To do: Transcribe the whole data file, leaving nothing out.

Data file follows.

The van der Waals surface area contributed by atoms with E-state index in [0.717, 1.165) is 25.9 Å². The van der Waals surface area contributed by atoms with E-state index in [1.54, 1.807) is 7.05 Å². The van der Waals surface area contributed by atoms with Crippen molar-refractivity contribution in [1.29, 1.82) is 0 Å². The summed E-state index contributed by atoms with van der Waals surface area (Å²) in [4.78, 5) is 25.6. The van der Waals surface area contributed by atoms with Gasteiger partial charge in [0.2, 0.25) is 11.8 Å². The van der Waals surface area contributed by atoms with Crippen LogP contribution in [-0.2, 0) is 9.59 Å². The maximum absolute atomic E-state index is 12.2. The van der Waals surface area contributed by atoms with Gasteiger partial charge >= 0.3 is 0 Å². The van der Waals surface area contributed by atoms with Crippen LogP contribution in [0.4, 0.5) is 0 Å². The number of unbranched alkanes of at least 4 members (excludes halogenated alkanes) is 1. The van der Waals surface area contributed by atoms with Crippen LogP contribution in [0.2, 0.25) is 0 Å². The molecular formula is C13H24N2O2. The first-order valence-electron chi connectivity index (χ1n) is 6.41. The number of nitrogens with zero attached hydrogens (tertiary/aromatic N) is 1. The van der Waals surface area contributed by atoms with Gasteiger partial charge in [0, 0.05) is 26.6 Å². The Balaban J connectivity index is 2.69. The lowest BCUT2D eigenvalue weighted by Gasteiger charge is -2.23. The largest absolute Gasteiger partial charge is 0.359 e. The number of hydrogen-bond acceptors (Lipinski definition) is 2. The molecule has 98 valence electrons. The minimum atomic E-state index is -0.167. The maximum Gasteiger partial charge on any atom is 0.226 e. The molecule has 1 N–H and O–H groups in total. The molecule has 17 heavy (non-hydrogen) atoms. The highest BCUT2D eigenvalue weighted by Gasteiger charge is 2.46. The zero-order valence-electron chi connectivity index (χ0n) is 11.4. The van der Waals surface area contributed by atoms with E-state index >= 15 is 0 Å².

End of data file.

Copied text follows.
The van der Waals surface area contributed by atoms with E-state index in [0.717, 1.165) is 25.9 Å². The van der Waals surface area contributed by atoms with E-state index in [1.54, 1.807) is 7.05 Å². The van der Waals surface area contributed by atoms with Crippen molar-refractivity contribution in [1.29, 1.82) is 0 Å². The summed E-state index contributed by atoms with van der Waals surface area (Å²) in [4.78, 5) is 25.6. The van der Waals surface area contributed by atoms with Gasteiger partial charge in [0.2, 0.25) is 11.8 Å². The van der Waals surface area contributed by atoms with Crippen LogP contribution in [-0.2, 0) is 9.59 Å². The maximum absolute atomic E-state index is 12.2. The van der Waals surface area contributed by atoms with Gasteiger partial charge >= 0.3 is 0 Å². The van der Waals surface area contributed by atoms with Crippen LogP contribution in [0.4, 0.5) is 0 Å². The number of unbranched alkanes of at least 4 members (excludes halogenated alkanes) is 1. The van der Waals surface area contributed by atoms with Crippen LogP contribution in [0.2, 0.25) is 0 Å². The molecular formula is C13H24N2O2. The first-order valence-electron chi connectivity index (χ1n) is 6.41. The number of nitrogens with zero attached hydrogens (tertiary/aromatic N) is 1. The van der Waals surface area contributed by atoms with Gasteiger partial charge in [0, 0.05) is 26.6 Å². The Balaban J connectivity index is 2.69. The lowest BCUT2D eigenvalue weighted by Gasteiger charge is -2.23. The largest absolute Gasteiger partial charge is 0.359 e. The number of hydrogen-bond acceptors (Lipinski definition) is 2. The molecule has 98 valence electrons. The minimum atomic E-state index is -0.167. The maximum Gasteiger partial charge on any atom is 0.226 e. The molecule has 1 N–H and O–H groups in total. The molecule has 17 heavy (non-hydrogen) atoms. The highest BCUT2D eigenvalue weighted by Gasteiger charge is 2.46. The zero-order valence-electron chi connectivity index (χ0n) is 11.4. The van der Waals surface area contributed by atoms with E-state index >= 15 is 0 Å².